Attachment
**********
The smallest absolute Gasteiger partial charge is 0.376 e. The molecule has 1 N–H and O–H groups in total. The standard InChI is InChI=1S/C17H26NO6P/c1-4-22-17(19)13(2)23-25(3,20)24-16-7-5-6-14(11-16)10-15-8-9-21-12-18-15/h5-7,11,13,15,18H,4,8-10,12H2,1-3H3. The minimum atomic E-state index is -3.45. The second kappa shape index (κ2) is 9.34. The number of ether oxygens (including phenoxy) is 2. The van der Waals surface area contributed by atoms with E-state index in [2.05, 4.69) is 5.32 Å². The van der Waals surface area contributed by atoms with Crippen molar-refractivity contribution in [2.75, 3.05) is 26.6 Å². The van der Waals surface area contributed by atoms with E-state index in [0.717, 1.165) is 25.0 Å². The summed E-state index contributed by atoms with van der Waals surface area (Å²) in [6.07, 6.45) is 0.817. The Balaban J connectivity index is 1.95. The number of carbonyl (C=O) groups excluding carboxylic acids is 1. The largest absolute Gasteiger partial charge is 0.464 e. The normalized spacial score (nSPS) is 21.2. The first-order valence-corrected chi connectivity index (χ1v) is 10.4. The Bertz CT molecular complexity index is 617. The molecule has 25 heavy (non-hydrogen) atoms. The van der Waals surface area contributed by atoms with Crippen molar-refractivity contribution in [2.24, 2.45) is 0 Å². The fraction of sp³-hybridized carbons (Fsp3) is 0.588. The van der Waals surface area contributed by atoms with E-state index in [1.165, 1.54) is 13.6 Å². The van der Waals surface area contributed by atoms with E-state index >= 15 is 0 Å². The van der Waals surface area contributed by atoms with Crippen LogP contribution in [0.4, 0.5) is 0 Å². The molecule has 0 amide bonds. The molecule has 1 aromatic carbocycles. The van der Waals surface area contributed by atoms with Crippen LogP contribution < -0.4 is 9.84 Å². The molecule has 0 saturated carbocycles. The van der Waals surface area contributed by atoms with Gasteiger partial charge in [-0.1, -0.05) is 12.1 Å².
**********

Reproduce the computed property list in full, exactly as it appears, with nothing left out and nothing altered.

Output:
The smallest absolute Gasteiger partial charge is 0.376 e. The molecule has 1 N–H and O–H groups in total. The standard InChI is InChI=1S/C17H26NO6P/c1-4-22-17(19)13(2)23-25(3,20)24-16-7-5-6-14(11-16)10-15-8-9-21-12-18-15/h5-7,11,13,15,18H,4,8-10,12H2,1-3H3. The minimum atomic E-state index is -3.45. The second kappa shape index (κ2) is 9.34. The number of ether oxygens (including phenoxy) is 2. The van der Waals surface area contributed by atoms with E-state index in [2.05, 4.69) is 5.32 Å². The van der Waals surface area contributed by atoms with Crippen molar-refractivity contribution in [2.75, 3.05) is 26.6 Å². The van der Waals surface area contributed by atoms with E-state index in [0.717, 1.165) is 25.0 Å². The summed E-state index contributed by atoms with van der Waals surface area (Å²) in [6.07, 6.45) is 0.817. The Balaban J connectivity index is 1.95. The number of carbonyl (C=O) groups excluding carboxylic acids is 1. The largest absolute Gasteiger partial charge is 0.464 e. The normalized spacial score (nSPS) is 21.2. The first-order valence-corrected chi connectivity index (χ1v) is 10.4. The Bertz CT molecular complexity index is 617. The molecule has 25 heavy (non-hydrogen) atoms. The van der Waals surface area contributed by atoms with Crippen molar-refractivity contribution in [2.24, 2.45) is 0 Å². The fraction of sp³-hybridized carbons (Fsp3) is 0.588. The van der Waals surface area contributed by atoms with E-state index in [1.165, 1.54) is 13.6 Å². The van der Waals surface area contributed by atoms with E-state index >= 15 is 0 Å². The van der Waals surface area contributed by atoms with Crippen LogP contribution in [0.4, 0.5) is 0 Å². The molecule has 0 amide bonds. The molecule has 1 aromatic carbocycles. The van der Waals surface area contributed by atoms with Crippen LogP contribution < -0.4 is 9.84 Å². The molecule has 0 saturated carbocycles. The van der Waals surface area contributed by atoms with Gasteiger partial charge in [-0.1, -0.05) is 12.1 Å².